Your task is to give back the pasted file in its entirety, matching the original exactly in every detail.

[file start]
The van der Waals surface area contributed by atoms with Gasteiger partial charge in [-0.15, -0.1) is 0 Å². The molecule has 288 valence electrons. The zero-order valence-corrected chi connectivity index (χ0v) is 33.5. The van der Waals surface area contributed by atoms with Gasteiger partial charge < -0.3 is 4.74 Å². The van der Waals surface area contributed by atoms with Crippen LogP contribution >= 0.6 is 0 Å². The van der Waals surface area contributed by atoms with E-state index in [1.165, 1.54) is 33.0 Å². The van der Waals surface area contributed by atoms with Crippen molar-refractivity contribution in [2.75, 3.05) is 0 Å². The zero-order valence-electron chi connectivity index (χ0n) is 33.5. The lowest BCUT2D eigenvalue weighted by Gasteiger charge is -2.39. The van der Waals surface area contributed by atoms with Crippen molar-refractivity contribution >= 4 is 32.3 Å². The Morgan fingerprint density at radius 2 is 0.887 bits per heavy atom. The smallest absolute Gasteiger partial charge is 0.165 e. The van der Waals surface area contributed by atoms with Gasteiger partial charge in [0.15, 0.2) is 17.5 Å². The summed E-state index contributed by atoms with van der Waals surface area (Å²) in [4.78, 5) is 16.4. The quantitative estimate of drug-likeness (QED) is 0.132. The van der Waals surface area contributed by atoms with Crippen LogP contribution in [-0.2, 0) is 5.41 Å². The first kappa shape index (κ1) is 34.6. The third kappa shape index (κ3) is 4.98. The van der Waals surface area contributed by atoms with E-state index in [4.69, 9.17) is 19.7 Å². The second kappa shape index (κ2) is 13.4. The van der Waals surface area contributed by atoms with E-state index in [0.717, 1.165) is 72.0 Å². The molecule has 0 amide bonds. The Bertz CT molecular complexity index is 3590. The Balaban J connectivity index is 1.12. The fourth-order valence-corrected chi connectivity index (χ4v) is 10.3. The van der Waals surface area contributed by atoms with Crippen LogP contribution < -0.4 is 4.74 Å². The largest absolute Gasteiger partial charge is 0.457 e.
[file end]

The van der Waals surface area contributed by atoms with Gasteiger partial charge in [-0.15, -0.1) is 0 Å². The molecule has 288 valence electrons. The zero-order valence-corrected chi connectivity index (χ0v) is 33.5. The van der Waals surface area contributed by atoms with Gasteiger partial charge < -0.3 is 4.74 Å². The van der Waals surface area contributed by atoms with Crippen LogP contribution >= 0.6 is 0 Å². The van der Waals surface area contributed by atoms with E-state index in [1.165, 1.54) is 33.0 Å². The van der Waals surface area contributed by atoms with Crippen molar-refractivity contribution in [2.75, 3.05) is 0 Å². The zero-order valence-electron chi connectivity index (χ0n) is 33.5. The lowest BCUT2D eigenvalue weighted by Gasteiger charge is -2.39. The van der Waals surface area contributed by atoms with Crippen molar-refractivity contribution >= 4 is 32.3 Å². The Morgan fingerprint density at radius 2 is 0.887 bits per heavy atom. The smallest absolute Gasteiger partial charge is 0.165 e. The van der Waals surface area contributed by atoms with Gasteiger partial charge in [0.15, 0.2) is 17.5 Å². The summed E-state index contributed by atoms with van der Waals surface area (Å²) in [4.78, 5) is 16.4. The quantitative estimate of drug-likeness (QED) is 0.132. The van der Waals surface area contributed by atoms with Crippen LogP contribution in [-0.2, 0) is 5.41 Å². The first kappa shape index (κ1) is 34.6. The third kappa shape index (κ3) is 4.98. The van der Waals surface area contributed by atoms with E-state index in [4.69, 9.17) is 19.7 Å². The second kappa shape index (κ2) is 13.4. The van der Waals surface area contributed by atoms with E-state index in [0.717, 1.165) is 72.0 Å². The molecule has 0 amide bonds. The Bertz CT molecular complexity index is 3590. The Balaban J connectivity index is 1.12. The fourth-order valence-corrected chi connectivity index (χ4v) is 10.3. The van der Waals surface area contributed by atoms with Crippen LogP contribution < -0.4 is 4.74 Å². The largest absolute Gasteiger partial charge is 0.457 e.